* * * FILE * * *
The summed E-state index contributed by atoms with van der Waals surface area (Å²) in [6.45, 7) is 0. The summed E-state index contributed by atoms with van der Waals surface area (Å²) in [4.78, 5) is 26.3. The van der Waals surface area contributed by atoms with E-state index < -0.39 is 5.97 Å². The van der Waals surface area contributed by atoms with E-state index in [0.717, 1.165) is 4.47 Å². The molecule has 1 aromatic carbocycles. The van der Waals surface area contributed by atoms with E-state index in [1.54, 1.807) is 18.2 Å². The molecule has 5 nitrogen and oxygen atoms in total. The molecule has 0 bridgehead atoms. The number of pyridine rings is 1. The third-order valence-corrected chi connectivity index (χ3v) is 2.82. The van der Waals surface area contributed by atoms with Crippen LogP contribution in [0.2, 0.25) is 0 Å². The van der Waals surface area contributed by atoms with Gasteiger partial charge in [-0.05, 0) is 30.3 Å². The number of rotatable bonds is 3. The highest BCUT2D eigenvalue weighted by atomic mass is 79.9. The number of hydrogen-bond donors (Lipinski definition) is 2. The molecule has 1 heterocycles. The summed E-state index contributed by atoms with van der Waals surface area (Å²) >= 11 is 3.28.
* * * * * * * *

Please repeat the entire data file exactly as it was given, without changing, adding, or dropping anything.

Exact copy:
The summed E-state index contributed by atoms with van der Waals surface area (Å²) in [6.45, 7) is 0. The summed E-state index contributed by atoms with van der Waals surface area (Å²) in [4.78, 5) is 26.3. The van der Waals surface area contributed by atoms with E-state index < -0.39 is 5.97 Å². The van der Waals surface area contributed by atoms with E-state index in [0.717, 1.165) is 4.47 Å². The molecule has 1 aromatic carbocycles. The van der Waals surface area contributed by atoms with E-state index in [1.54, 1.807) is 18.2 Å². The molecule has 5 nitrogen and oxygen atoms in total. The molecule has 0 bridgehead atoms. The number of pyridine rings is 1. The third-order valence-corrected chi connectivity index (χ3v) is 2.82. The van der Waals surface area contributed by atoms with Crippen LogP contribution in [0.2, 0.25) is 0 Å². The van der Waals surface area contributed by atoms with Gasteiger partial charge in [-0.05, 0) is 30.3 Å². The number of rotatable bonds is 3. The highest BCUT2D eigenvalue weighted by atomic mass is 79.9. The number of hydrogen-bond donors (Lipinski definition) is 2. The molecule has 1 heterocycles. The summed E-state index contributed by atoms with van der Waals surface area (Å²) >= 11 is 3.28.